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The Student News Site of California State University, Stanislaus

Signal

The Student News Site of California State University, Stanislaus

Signal

Guest artist performs children’s play, provides guidance for next university production

Initially, I wasn’t sure how to feel about watching a woman struggle to get out of a fabergé egg for half an hour. I spent the first 15 minutes wondering if it was going over everyone’s head as much as it was going over mine. Much like the titular Philomena, however, recognition dawned on me the more I watched the scene unfold.
“The World of Philomena” ran for four shows Sept. 6 through 7. I got a front row seat to better survey the scene.
To say the stage was minimalist would be an understatement. In fact, it’d be more accurate to explain it as it was: a series of three stones on a blue carpet with a series of light wands lining the edges.
When the house lights went down, the darkness became oppressive. The following 30 minutes portrayed a clown (Marie-Laure Cloarec) scrambling from her home, within a cave, and onto a search for meaning.
“It is about a birth; the birth of a woman clown,” writer and performer Marie-Laure Cloarec says in the playbill. “It is about an interior journey which will help her go out of the egg and make the journey back to her origins.”
Although at first I couldn’t help but wonder what I’d just walked into, a slow but steady love for the performance grew in me. Her gesticulation was melodramatic and humorous, but it was the poetry and depth of her message that hooked me when it finally found it’s hold.
She often revisited a line about either stagnating and turning to stone or else leaving to fly in the warm wind. It wasn’t until the third time around that the message struck me. She danced and spun across the stage, shouting out her name.
It was five minutes until curtain and I finally got the point: if you’re not flying by now, then you’re not living. It was brief. It was in a language that wasn’t her own. It was a challenge, and it was beautiful.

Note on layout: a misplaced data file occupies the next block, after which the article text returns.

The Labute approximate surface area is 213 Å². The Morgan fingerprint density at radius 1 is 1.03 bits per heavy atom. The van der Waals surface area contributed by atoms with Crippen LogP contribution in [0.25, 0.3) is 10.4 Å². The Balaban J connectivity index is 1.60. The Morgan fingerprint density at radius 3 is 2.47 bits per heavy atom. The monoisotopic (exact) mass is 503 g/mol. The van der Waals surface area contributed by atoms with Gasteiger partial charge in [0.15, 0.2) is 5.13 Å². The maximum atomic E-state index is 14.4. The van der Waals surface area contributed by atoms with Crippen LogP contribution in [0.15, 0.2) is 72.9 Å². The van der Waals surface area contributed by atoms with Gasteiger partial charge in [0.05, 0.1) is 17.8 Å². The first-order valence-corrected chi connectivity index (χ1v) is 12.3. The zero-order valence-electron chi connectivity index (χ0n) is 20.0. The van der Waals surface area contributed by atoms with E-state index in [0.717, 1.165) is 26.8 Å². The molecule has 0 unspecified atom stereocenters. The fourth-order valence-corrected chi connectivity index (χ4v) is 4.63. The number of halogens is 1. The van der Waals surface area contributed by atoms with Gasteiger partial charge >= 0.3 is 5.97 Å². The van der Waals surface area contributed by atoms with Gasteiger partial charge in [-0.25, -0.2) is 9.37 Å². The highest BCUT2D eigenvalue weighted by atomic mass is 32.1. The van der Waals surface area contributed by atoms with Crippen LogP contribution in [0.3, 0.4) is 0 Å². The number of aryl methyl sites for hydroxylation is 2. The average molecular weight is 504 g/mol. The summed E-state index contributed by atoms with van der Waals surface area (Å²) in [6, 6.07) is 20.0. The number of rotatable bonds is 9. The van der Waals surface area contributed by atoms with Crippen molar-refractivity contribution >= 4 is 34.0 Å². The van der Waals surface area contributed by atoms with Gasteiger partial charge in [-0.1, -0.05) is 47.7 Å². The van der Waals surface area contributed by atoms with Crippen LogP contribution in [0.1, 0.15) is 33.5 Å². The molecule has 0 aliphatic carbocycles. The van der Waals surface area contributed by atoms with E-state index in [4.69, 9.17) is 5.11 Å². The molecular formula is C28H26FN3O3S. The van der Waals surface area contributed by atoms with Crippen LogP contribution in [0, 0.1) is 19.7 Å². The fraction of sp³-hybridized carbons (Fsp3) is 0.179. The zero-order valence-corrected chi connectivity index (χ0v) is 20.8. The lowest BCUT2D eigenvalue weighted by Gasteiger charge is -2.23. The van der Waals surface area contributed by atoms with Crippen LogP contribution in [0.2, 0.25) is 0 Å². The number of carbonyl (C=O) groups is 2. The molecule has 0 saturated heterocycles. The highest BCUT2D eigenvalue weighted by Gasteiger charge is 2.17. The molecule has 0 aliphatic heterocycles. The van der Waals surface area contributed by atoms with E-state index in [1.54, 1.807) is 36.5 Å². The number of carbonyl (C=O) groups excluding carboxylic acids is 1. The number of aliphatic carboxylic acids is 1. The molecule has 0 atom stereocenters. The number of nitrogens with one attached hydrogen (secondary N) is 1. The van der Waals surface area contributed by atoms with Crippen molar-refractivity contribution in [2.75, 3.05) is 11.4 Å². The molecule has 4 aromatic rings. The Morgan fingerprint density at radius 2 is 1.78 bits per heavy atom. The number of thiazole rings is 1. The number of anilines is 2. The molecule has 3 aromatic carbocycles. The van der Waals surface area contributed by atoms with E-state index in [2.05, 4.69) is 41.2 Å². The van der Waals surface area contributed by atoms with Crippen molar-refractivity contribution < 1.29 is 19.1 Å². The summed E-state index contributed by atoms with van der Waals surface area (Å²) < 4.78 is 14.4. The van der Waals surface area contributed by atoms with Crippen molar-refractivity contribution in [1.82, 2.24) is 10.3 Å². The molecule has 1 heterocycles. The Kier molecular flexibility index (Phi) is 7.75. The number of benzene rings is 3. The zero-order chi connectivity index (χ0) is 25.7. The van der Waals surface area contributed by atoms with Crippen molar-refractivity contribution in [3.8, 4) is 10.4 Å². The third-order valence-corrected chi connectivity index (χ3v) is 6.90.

“I loved it,” Nandi Mathews (junior, Theatre) said. “I loved how it was about identities and breaking out of your shell and finding your own voice.”
If you missed this show, or watched it and loved it, be sure to catch “Scapin.” “Scapin” is a reversal-of-fortune comedy written by Molière and performed by our own theatre department. The show runs Oct. 3 through 5 and 10 through 12 at 8 p.m., and Oct. 6 and 13 at 2 p.m. Cloarec is imparting her knowledge of gesture and poetry upon the cast.
“She’s teaching us how to speak with our bodies,” Amelia Blank, CSU Alumni, said. “[She tells us] how to isolate body parts and find character through our body.”
Blank is filling the role of Argante in the CSU Stanislaus production of “Scapin.” Mathews, involved with “Scapin” as a crew member, also professed an admiration of Cloarec’s style.
“I loved the quote that she repeated throughout the show,” said Mathews in relation to Cloarec’s repeating monologue about stagnation in “The World of Philomina.”
“And it’s so true. If you stay the same person […] you’ll never grow. I guess if you’re busy looking for one thing your entire life, you get lost in living.”

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Guest artist performs children’s play, provides guidance for next university production